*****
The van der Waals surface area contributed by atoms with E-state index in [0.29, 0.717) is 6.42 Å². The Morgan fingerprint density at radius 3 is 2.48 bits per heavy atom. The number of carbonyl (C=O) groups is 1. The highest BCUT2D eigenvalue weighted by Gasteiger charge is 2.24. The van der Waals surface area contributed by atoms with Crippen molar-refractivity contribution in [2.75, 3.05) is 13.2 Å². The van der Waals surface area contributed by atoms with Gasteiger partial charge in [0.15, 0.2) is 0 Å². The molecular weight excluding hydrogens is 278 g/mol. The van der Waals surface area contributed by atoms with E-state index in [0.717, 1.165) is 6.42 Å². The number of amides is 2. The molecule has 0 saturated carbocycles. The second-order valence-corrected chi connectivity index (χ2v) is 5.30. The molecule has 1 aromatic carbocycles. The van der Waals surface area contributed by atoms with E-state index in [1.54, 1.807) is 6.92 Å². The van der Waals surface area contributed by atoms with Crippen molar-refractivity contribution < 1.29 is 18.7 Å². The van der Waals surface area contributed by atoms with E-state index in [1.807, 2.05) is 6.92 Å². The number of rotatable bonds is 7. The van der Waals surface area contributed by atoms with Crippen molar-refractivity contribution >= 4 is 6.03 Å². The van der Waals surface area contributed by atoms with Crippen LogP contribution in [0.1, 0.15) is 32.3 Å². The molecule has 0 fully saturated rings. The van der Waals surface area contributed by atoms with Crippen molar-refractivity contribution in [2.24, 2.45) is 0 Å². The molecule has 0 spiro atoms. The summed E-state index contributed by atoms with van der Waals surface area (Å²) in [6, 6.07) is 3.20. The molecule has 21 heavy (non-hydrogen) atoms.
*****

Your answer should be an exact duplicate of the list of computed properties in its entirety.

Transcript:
The van der Waals surface area contributed by atoms with E-state index in [0.29, 0.717) is 6.42 Å². The Morgan fingerprint density at radius 3 is 2.48 bits per heavy atom. The number of carbonyl (C=O) groups is 1. The highest BCUT2D eigenvalue weighted by Gasteiger charge is 2.24. The van der Waals surface area contributed by atoms with Crippen molar-refractivity contribution in [2.75, 3.05) is 13.2 Å². The van der Waals surface area contributed by atoms with Gasteiger partial charge in [0.15, 0.2) is 0 Å². The molecular weight excluding hydrogens is 278 g/mol. The van der Waals surface area contributed by atoms with E-state index in [0.717, 1.165) is 6.42 Å². The number of amides is 2. The molecule has 0 saturated carbocycles. The second-order valence-corrected chi connectivity index (χ2v) is 5.30. The molecule has 1 aromatic carbocycles. The van der Waals surface area contributed by atoms with E-state index in [1.54, 1.807) is 6.92 Å². The van der Waals surface area contributed by atoms with Crippen molar-refractivity contribution < 1.29 is 18.7 Å². The van der Waals surface area contributed by atoms with E-state index in [1.807, 2.05) is 6.92 Å². The number of rotatable bonds is 7. The van der Waals surface area contributed by atoms with Crippen molar-refractivity contribution >= 4 is 6.03 Å². The van der Waals surface area contributed by atoms with Crippen LogP contribution in [0.1, 0.15) is 32.3 Å². The molecule has 0 fully saturated rings. The van der Waals surface area contributed by atoms with Crippen molar-refractivity contribution in [2.24, 2.45) is 0 Å². The molecule has 0 spiro atoms. The summed E-state index contributed by atoms with van der Waals surface area (Å²) in [6, 6.07) is 3.20. The molecule has 21 heavy (non-hydrogen) atoms.